Saturday, June 12, 2010

Congress Conducts Hearings from Those Impacted by Arpaio's Racial Profiling Tactics & How More Families will be Impacted with the Enactment of sb1070


Last Thursday afternoon, five Arizonans testified before a congressional panel on the likely effects of SB 1070, the Arizona law cracking down on illegal immigration. U.S. Rep Raúl Grijalva (D-Arizona) co-hosted the hearing. It focused in part on the controversial immigration sweeps conducted by Maricopa County Sheriff Joe Arpaio, thereby presenting the curious spectacle of a Tucson-area congressman investigating a Phoenix-area sheriff. The panel heard testimony from Catherine Figueroa (in video). The young girl told the panel that Arpaio's deputies arrested and jailed her parents for three months. "I would also have bad dreams that the deputies would take my aunt and family and me to jail. I'm still afraid of deputies." Figeuroa went on to say, tearfully, "Please help us. Children don't know what to do without their parents."

Phoenix area businesswoman and immigration activist Alma Mendoza testified SB 1070 would discourage women from reporting crimes. She's a former victim of domestic violence. Celia Alejandra, a working mother of three, testified about a workplace raid carried out by Arpaio's deputies. Her jaw was broken in the raid. Alejandra told them, "Please don't close your ears. Don't close your eyes. Don't close your mouth. It's true what's happening in Arizona. We are being discriminated against."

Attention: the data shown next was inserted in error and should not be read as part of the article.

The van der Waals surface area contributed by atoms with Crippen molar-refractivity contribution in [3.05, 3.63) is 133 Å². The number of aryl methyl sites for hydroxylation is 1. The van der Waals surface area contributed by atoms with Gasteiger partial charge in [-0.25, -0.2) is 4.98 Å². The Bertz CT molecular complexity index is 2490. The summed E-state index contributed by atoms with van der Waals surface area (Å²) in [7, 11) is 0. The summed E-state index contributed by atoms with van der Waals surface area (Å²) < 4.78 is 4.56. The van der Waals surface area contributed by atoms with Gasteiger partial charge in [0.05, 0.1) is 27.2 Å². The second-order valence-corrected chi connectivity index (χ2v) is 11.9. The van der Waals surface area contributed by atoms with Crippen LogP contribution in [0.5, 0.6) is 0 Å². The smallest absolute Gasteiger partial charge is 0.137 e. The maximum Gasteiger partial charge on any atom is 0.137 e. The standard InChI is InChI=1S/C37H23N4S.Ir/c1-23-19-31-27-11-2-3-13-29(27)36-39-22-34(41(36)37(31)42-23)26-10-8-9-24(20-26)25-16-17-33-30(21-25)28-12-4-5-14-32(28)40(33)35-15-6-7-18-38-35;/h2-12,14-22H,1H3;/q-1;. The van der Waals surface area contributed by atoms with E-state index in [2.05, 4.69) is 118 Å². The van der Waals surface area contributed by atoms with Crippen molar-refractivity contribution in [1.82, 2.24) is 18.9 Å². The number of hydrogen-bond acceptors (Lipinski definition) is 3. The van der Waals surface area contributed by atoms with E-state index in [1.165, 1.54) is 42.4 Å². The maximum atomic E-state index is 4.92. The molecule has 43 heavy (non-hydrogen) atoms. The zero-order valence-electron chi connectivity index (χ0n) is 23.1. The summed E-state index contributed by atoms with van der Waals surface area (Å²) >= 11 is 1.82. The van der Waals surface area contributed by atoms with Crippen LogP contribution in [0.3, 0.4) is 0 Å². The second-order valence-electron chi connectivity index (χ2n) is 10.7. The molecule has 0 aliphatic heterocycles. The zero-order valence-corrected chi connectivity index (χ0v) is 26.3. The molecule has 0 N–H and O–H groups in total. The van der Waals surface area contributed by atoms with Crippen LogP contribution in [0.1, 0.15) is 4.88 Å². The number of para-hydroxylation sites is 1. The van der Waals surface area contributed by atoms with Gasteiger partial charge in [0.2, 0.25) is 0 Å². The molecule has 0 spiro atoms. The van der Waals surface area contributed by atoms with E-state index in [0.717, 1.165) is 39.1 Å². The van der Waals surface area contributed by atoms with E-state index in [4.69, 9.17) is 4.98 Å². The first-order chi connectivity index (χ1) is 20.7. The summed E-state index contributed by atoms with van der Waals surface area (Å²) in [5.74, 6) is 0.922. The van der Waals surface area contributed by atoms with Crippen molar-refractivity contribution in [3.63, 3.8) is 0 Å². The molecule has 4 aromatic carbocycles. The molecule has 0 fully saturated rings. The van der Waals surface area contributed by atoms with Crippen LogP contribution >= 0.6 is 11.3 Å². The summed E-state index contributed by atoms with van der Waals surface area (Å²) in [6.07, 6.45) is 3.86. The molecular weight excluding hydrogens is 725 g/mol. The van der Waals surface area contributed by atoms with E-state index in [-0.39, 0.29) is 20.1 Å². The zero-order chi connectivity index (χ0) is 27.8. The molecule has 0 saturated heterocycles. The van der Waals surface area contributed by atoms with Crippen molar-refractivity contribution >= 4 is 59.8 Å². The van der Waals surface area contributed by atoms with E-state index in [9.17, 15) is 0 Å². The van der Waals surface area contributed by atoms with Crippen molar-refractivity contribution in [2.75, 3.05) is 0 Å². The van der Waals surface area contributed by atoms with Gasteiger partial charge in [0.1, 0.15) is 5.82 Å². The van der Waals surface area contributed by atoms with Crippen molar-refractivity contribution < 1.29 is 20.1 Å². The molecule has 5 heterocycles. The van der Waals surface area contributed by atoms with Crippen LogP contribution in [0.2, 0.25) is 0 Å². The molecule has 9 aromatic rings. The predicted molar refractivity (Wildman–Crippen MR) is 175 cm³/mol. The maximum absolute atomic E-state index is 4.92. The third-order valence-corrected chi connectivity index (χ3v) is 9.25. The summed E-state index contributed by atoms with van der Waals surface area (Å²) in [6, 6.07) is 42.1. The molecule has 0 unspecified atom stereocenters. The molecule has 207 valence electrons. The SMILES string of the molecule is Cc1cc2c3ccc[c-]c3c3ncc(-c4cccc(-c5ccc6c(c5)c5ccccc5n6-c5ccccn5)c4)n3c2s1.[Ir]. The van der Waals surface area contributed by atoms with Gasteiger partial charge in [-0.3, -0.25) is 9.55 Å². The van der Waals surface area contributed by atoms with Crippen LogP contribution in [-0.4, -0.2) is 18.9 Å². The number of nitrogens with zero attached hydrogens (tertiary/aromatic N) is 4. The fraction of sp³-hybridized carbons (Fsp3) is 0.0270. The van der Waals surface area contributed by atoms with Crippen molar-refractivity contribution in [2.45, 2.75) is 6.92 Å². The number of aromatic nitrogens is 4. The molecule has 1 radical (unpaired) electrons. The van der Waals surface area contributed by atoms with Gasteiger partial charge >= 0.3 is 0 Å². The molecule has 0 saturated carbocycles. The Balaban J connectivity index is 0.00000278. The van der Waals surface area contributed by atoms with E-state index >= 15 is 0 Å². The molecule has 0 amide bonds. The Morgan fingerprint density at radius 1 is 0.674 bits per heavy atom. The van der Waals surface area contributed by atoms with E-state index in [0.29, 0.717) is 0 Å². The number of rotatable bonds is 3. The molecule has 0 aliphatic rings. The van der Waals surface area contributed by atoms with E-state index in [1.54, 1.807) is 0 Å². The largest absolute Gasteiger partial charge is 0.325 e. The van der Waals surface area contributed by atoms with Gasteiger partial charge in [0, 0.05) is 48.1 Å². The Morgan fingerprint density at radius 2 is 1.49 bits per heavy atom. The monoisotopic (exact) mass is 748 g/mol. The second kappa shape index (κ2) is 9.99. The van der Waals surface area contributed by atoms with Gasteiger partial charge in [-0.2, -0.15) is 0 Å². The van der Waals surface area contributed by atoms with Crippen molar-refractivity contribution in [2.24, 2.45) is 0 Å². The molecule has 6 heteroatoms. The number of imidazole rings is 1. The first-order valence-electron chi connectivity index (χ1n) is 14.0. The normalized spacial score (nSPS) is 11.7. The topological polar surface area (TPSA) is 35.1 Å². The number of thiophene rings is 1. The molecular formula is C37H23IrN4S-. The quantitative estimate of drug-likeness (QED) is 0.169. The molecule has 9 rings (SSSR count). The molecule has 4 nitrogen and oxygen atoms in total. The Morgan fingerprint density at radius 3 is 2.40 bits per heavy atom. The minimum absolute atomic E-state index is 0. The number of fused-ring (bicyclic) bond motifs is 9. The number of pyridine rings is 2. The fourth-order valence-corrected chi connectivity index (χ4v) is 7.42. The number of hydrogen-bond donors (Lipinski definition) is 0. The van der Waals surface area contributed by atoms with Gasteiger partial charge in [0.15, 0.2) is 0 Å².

Silvia Rodriguez also spoke to the panel about the effects of Arpaio's (and his masked goons) controversial racial profiling suppression sweeps. Rodriguez was only two years old when her parents brought her to Phoenix, legally; however they overstayed their visa. Her parents, fearing they would be caught in one of the arpaio's raids, left the state, leaving Rodriguez to finish her college education by herself. She is a straight A student who has been accepted for an advance degree by Harvard. She is pushing for passage of the Dream Act, which would provide a path to citizenship for students in her situation.

Sylvia Herrera, who has a Ph.D. in education, submitted several videos and written testimonies from people who have had their civil and human rights violated during Arpaio's (and his goons) suppression sweeps. Herrera called on the Department of Justice to complete its 15-month long investigation of Arpaio (and his goons) for their outrageous racial profiling.